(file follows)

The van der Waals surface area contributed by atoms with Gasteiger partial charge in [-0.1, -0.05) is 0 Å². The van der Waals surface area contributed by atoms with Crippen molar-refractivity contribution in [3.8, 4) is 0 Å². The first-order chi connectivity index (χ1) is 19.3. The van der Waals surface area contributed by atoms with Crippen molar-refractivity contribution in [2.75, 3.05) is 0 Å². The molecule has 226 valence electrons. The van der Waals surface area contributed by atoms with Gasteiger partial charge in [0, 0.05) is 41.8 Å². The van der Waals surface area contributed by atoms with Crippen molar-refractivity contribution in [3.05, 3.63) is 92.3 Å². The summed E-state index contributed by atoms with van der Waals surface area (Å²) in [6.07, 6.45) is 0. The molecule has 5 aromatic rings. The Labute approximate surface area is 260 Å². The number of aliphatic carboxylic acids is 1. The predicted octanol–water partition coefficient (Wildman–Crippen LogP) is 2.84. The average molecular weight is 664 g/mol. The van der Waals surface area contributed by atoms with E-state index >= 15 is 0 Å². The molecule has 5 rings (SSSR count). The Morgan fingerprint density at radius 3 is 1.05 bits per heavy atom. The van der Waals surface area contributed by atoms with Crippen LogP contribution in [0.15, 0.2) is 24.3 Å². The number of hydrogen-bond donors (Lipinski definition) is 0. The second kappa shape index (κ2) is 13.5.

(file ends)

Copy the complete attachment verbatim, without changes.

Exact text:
The van der Waals surface area contributed by atoms with Gasteiger partial charge in [-0.1, -0.05) is 0 Å². The van der Waals surface area contributed by atoms with Crippen molar-refractivity contribution in [3.8, 4) is 0 Å². The first-order chi connectivity index (χ1) is 19.3. The van der Waals surface area contributed by atoms with Crippen molar-refractivity contribution in [2.75, 3.05) is 0 Å². The molecule has 226 valence electrons. The van der Waals surface area contributed by atoms with Gasteiger partial charge in [0, 0.05) is 41.8 Å². The van der Waals surface area contributed by atoms with Crippen molar-refractivity contribution in [3.05, 3.63) is 92.3 Å². The summed E-state index contributed by atoms with van der Waals surface area (Å²) in [6.07, 6.45) is 0. The molecule has 5 aromatic rings. The Labute approximate surface area is 260 Å². The number of aliphatic carboxylic acids is 1. The predicted octanol–water partition coefficient (Wildman–Crippen LogP) is 2.84. The average molecular weight is 664 g/mol. The van der Waals surface area contributed by atoms with E-state index >= 15 is 0 Å². The molecule has 5 rings (SSSR count). The Morgan fingerprint density at radius 3 is 1.05 bits per heavy atom. The van der Waals surface area contributed by atoms with Crippen LogP contribution in [0.15, 0.2) is 24.3 Å². The number of hydrogen-bond donors (Lipinski definition) is 0. The second kappa shape index (κ2) is 13.5.